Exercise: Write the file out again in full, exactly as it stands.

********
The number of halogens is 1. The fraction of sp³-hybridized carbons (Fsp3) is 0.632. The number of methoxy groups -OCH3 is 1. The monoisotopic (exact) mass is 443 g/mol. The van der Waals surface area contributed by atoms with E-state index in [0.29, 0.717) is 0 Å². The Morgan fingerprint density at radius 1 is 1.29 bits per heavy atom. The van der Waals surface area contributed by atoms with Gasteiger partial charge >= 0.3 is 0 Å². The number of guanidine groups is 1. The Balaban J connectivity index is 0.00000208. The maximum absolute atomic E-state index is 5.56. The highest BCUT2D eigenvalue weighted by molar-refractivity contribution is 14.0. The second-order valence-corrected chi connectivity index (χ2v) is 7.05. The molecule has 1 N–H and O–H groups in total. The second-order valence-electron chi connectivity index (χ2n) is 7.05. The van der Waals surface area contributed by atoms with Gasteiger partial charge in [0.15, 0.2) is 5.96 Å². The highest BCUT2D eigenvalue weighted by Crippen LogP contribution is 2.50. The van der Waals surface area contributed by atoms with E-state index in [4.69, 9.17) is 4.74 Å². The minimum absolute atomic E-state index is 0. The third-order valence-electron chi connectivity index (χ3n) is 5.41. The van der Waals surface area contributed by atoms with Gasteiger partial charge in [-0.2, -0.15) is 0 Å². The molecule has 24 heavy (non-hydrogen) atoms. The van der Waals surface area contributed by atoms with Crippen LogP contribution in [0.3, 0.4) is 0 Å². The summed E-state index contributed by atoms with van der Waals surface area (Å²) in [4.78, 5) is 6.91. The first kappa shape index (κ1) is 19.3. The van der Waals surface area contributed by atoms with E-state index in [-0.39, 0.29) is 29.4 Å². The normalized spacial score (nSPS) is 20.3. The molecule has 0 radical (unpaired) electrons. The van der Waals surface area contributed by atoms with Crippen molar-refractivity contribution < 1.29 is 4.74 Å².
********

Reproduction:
The number of halogens is 1. The fraction of sp³-hybridized carbons (Fsp3) is 0.632. The number of methoxy groups -OCH3 is 1. The monoisotopic (exact) mass is 443 g/mol. The van der Waals surface area contributed by atoms with E-state index in [0.29, 0.717) is 0 Å². The Morgan fingerprint density at radius 1 is 1.29 bits per heavy atom. The van der Waals surface area contributed by atoms with Gasteiger partial charge >= 0.3 is 0 Å². The number of guanidine groups is 1. The Balaban J connectivity index is 0.00000208. The maximum absolute atomic E-state index is 5.56. The highest BCUT2D eigenvalue weighted by molar-refractivity contribution is 14.0. The second-order valence-corrected chi connectivity index (χ2v) is 7.05. The molecule has 1 N–H and O–H groups in total. The second-order valence-electron chi connectivity index (χ2n) is 7.05. The van der Waals surface area contributed by atoms with Gasteiger partial charge in [0.15, 0.2) is 5.96 Å². The highest BCUT2D eigenvalue weighted by Crippen LogP contribution is 2.50. The van der Waals surface area contributed by atoms with E-state index in [4.69, 9.17) is 4.74 Å². The minimum absolute atomic E-state index is 0. The third-order valence-electron chi connectivity index (χ3n) is 5.41. The van der Waals surface area contributed by atoms with Gasteiger partial charge in [-0.2, -0.15) is 0 Å². The molecule has 24 heavy (non-hydrogen) atoms. The van der Waals surface area contributed by atoms with Crippen LogP contribution in [0.3, 0.4) is 0 Å². The summed E-state index contributed by atoms with van der Waals surface area (Å²) in [4.78, 5) is 6.91. The first kappa shape index (κ1) is 19.3. The van der Waals surface area contributed by atoms with E-state index in [-0.39, 0.29) is 29.4 Å². The normalized spacial score (nSPS) is 20.3. The molecule has 0 radical (unpaired) electrons. The van der Waals surface area contributed by atoms with Crippen molar-refractivity contribution < 1.29 is 4.74 Å².